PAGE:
As any DIY’er knows, few things impact the feel of a room more than a fresh coat of white paint. “Paint, even from the more expensive brands, is still a great way to change your space on a budget,” says New York–based interior designer and colour consultant Martin Kesselman.
White paint, perhaps more than any other colour, can set the tone for a space’s design direction with subtlety. Together with lighting, accents, furniture, and artwork, it can make a space read as anything from charming and cozy to brilliantly minimalist.
Of course, things can get complicated when it comes to sifting through tones, tints, and dozens of chips to find “the one.” Keep reading for the do’s and dont’s of working with white paint, and what you need to know before popping open a can at home.
Don’t: Be afraid to talk to the person behind the counter at the paint or hardware store
“I like to start off with a simple but important question: Are you after a true white or are you after an off-white?” says Kesselman, who counsels visitors and design clients at INCOLOUR, his colour showroom. Not sure which is which? An off-white will have a visible undertone, whether it’s gray, yellow, pink, or blue, while a true white will have none.
The one caveat with a true white, crisp and clean as it may seem, is that it’s entirely unforgiving if your walls have any imperfections, according to Mikel Welch, interior designer and HGTV star. “Having [the store] add some tint to your paint so that it’s not stark white will help you hide those blemishes,” he explains. An expert can help make sure you get what you’re really looking for.
Do: Sample your options at home on the walls you’ll be painting
If you like how a shade of white looks on a colour card at the store or in a photo in a catalog, that can be a great starting point. But “you need to sample the colour on the wall,” Welch insists. “The biggest thing is to look at it in the daylight and in the evening because the tones of the colour are going to be different in direct sunlight compared to at dusk. Those little paint chips that they give you at the store are not going to cut it.”
Shops that sell paints should also be able to sell you a sample pot—that is, a six- to eight-ounce tester of the actual colour you’re considering. From there, you can take it home and paint it onto anything from construction paper to Bristol paper to hard panels of painter’s canvas.
“A visual is worth a thousand words,” says Kesselman, who will typically paint an entire wall in a client’s residence so they can get an accurate picture of how the colour will look. But he acknowledges that the approach may not fit into the time and budget constraints of DIY’ers. “Most paint brands now sell 12-inch-by-12-inch samples done with the actual paint,” he says. “They are finished beautifully with primer and at least a couple coats of paint.”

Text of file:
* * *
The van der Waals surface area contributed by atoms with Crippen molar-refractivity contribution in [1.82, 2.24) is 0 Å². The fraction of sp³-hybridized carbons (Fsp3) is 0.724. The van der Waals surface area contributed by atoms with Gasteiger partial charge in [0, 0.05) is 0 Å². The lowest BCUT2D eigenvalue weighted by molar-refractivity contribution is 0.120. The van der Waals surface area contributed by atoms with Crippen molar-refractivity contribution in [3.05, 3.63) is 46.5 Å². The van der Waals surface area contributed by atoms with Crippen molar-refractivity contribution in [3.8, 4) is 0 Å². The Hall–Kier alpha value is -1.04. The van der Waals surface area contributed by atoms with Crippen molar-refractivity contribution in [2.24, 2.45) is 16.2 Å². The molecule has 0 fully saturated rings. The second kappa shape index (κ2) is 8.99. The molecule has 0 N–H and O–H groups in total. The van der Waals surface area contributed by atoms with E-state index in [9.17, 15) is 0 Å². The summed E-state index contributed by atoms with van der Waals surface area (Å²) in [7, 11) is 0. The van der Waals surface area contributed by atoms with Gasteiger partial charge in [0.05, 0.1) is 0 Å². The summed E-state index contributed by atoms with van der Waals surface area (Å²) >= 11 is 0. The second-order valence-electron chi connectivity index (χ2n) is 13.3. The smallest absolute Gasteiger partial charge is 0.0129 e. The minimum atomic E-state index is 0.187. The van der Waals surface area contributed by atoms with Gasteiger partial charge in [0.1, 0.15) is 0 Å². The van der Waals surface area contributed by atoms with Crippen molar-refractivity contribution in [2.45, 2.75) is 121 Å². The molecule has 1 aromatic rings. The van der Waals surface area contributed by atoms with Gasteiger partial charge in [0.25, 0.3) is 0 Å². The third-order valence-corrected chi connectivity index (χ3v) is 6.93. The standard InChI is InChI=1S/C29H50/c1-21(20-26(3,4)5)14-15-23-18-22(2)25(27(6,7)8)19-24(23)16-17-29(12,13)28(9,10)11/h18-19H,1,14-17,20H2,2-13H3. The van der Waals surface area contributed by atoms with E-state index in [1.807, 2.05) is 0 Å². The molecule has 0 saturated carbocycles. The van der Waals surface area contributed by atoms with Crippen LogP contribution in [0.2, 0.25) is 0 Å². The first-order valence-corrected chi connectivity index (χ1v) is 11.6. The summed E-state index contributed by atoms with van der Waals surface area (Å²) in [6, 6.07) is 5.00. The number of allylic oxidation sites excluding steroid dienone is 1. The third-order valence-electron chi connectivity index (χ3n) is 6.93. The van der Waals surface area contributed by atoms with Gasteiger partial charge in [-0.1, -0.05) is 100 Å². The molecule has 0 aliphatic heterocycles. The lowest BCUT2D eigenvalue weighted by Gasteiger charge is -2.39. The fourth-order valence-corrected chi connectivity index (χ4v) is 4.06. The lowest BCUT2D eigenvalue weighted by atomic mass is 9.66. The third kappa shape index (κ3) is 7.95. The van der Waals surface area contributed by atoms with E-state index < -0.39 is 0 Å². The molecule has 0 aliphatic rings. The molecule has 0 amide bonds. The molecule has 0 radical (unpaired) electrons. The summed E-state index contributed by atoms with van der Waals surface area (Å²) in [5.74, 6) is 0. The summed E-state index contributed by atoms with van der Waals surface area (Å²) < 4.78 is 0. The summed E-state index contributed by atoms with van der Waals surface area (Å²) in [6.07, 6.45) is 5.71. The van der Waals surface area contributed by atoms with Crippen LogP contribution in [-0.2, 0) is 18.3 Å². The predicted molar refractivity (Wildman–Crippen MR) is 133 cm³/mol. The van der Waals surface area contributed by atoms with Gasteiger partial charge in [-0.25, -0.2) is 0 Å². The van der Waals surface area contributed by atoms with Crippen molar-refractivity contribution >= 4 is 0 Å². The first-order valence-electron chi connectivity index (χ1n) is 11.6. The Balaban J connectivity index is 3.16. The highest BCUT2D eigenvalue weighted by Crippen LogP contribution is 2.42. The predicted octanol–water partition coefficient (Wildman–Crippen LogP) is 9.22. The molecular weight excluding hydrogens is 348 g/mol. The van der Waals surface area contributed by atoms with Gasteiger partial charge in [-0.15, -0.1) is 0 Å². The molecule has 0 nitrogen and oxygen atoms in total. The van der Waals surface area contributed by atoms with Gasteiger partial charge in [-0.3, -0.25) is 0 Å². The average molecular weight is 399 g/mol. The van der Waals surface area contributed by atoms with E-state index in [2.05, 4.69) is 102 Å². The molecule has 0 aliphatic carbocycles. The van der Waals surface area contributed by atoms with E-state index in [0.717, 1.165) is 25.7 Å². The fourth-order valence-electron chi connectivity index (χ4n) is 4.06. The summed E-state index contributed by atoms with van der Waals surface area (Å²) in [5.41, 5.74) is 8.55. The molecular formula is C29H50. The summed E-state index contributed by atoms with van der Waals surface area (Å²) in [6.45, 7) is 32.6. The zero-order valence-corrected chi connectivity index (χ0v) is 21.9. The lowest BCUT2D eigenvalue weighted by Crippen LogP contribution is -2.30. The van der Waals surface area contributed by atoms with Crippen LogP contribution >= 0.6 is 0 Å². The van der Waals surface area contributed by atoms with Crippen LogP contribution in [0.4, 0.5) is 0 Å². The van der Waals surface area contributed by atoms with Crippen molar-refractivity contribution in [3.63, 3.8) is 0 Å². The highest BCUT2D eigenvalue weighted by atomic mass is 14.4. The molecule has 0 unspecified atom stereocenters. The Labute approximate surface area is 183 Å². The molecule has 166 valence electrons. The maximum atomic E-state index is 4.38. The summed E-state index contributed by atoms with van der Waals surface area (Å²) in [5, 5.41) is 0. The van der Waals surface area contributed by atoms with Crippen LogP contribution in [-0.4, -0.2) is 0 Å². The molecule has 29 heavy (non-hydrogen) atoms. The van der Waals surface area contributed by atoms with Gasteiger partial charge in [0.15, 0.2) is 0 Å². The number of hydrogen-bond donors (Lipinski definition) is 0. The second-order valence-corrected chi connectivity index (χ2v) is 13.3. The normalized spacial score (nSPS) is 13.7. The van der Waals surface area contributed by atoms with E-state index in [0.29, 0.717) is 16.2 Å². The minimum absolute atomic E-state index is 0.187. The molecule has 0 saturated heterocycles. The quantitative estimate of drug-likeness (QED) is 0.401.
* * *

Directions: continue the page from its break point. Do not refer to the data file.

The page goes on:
Don’t: Expect to use one paint from floor to ceiling
In many traditional spaces, you’ll notice a familiar pattern: an off-white on the walls, paired with bright white trim, molding, ceilings, and doors. But that doesn’t mean you have to do that too. Kesselman often uses the same shade for a room’s walls, trim, and ceilings, relying on a combination of slight variations in sheen and other architectural elements in the room to create contrast points and visual interest.
Whether you’re sticking with the more traditional approach or considering going monochromatic, keep in mind that the ceiling, walls, and trim are often painted in different finishes.
“Flat finishes are most common on the walls. I think that’s the most aesthetically pleasing, but it’s also the most forgiving because the flatter the paint, the more imperfections it hides on the wall itself,” Kesselman explains. From there, he recommends a flat finish for ceilings, and a satin or semigloss for any trim features. “It’s very subtle; these are slight touches so things don’t look too plain,” he says.
Do: Invest in your rollers and brushes
Purchase quality paint tools for the best application. “Don’t waste your time on inexpensive rollers because those are the ones that typically shed fuzz and lint,” says Welch. This means that as you apply paint to the wall, fibres from the roller will stick to the wall, ruining your application. “Spend a little extra on, perhaps, a Purdy roller. You definitely get what you pay for,” says Welch. For good measure, wash your rollers and brushes (and allow them to dry) before dipping into your primer to make sure they’re free of dust and loose fibres.
Don’t: Skip out on cleaning and dusting the surfaces you plan to paint
Wipe down the surface you’re painting, and any adjacent surfaces where you plan to apply painter’s tape. “Most of the time, contractors aren’t paying attention to cleaning or wiping things down,” cautions Welch. Drywall dust, sawdust, and run-of-the-mill house dust all spread easily and far in a home and keep tape from fully sealing, thus creating unsightly texture under paint.
Do: Apply one coat of primer and two coats of paint, if you can
After all the research on which white will strike the right tone in your space, those trips to the store, and more, it can be tempting to look for ways to speed the process along when it comes to painting itself. The verdict on priming, according to Kesselman and Welch, is that just because you can skip it, doesn’t mean you should, especially considering how unforgiving white paint is.
“You can end up with high and low points in the sheen, and you can end up with an uneven colour as well,” Kesselman says of the possible consequences of not priming. “You have to do it the right way,” confirms Welch. “If not, you’re going to see the imperfections: nicks, bubbles, ripples. If you don’t go over it with two coats of paint, you’re going to see it. Especially with white.”
This originally appeared on Architectural Digest US.